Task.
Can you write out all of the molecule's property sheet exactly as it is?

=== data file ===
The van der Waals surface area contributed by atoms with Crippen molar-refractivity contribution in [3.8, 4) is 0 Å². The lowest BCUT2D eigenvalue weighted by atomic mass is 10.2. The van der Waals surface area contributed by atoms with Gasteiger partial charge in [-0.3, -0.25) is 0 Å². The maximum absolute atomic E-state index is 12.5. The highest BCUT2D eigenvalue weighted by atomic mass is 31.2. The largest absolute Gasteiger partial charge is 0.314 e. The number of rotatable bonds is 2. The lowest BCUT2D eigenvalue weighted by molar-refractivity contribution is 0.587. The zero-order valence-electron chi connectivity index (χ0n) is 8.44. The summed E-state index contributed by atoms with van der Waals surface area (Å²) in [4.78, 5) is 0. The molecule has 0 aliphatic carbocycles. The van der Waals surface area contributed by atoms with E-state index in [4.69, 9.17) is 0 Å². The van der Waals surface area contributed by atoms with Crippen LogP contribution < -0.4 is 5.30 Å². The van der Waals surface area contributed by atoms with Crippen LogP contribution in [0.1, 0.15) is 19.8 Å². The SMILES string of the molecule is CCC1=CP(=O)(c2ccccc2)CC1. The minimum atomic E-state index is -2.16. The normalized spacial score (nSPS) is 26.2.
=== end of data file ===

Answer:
The van der Waals surface area contributed by atoms with Crippen molar-refractivity contribution in [3.8, 4) is 0 Å². The lowest BCUT2D eigenvalue weighted by atomic mass is 10.2. The van der Waals surface area contributed by atoms with Gasteiger partial charge in [-0.3, -0.25) is 0 Å². The maximum absolute atomic E-state index is 12.5. The highest BCUT2D eigenvalue weighted by atomic mass is 31.2. The largest absolute Gasteiger partial charge is 0.314 e. The number of rotatable bonds is 2. The lowest BCUT2D eigenvalue weighted by molar-refractivity contribution is 0.587. The zero-order valence-electron chi connectivity index (χ0n) is 8.44. The summed E-state index contributed by atoms with van der Waals surface area (Å²) in [4.78, 5) is 0. The molecule has 0 aliphatic carbocycles. The van der Waals surface area contributed by atoms with E-state index in [4.69, 9.17) is 0 Å². The van der Waals surface area contributed by atoms with Crippen LogP contribution < -0.4 is 5.30 Å². The van der Waals surface area contributed by atoms with Crippen LogP contribution in [0.1, 0.15) is 19.8 Å². The SMILES string of the molecule is CCC1=CP(=O)(c2ccccc2)CC1. The minimum atomic E-state index is -2.16. The normalized spacial score (nSPS) is 26.2.